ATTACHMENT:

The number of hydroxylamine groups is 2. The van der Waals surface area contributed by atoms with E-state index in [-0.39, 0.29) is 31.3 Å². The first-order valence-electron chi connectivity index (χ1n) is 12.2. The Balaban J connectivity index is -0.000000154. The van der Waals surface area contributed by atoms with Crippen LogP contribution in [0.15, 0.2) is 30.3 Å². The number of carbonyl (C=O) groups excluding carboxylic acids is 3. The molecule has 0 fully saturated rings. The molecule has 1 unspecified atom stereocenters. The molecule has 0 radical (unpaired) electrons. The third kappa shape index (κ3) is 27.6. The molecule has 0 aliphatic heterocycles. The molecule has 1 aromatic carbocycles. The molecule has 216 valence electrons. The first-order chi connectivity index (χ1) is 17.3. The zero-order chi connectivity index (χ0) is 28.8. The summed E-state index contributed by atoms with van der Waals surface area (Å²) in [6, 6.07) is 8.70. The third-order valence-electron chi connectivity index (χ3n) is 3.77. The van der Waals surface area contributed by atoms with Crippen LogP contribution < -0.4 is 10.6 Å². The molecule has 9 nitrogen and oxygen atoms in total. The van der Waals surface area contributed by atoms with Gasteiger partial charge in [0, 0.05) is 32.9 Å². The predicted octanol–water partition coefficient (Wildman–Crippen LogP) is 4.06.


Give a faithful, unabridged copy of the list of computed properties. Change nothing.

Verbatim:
The number of hydroxylamine groups is 2. The van der Waals surface area contributed by atoms with E-state index in [-0.39, 0.29) is 31.3 Å². The first-order valence-electron chi connectivity index (χ1n) is 12.2. The Balaban J connectivity index is -0.000000154. The van der Waals surface area contributed by atoms with Crippen LogP contribution in [0.15, 0.2) is 30.3 Å². The number of carbonyl (C=O) groups excluding carboxylic acids is 3. The molecule has 0 fully saturated rings. The molecule has 1 unspecified atom stereocenters. The molecule has 0 radical (unpaired) electrons. The third kappa shape index (κ3) is 27.6. The molecule has 0 aliphatic heterocycles. The molecule has 1 aromatic carbocycles. The molecule has 216 valence electrons. The first-order chi connectivity index (χ1) is 17.3. The zero-order chi connectivity index (χ0) is 28.8. The summed E-state index contributed by atoms with van der Waals surface area (Å²) in [6, 6.07) is 8.70. The third-order valence-electron chi connectivity index (χ3n) is 3.77. The van der Waals surface area contributed by atoms with Crippen LogP contribution < -0.4 is 10.6 Å². The molecule has 9 nitrogen and oxygen atoms in total. The van der Waals surface area contributed by atoms with Gasteiger partial charge in [0, 0.05) is 32.9 Å². The predicted octanol–water partition coefficient (Wildman–Crippen LogP) is 4.06.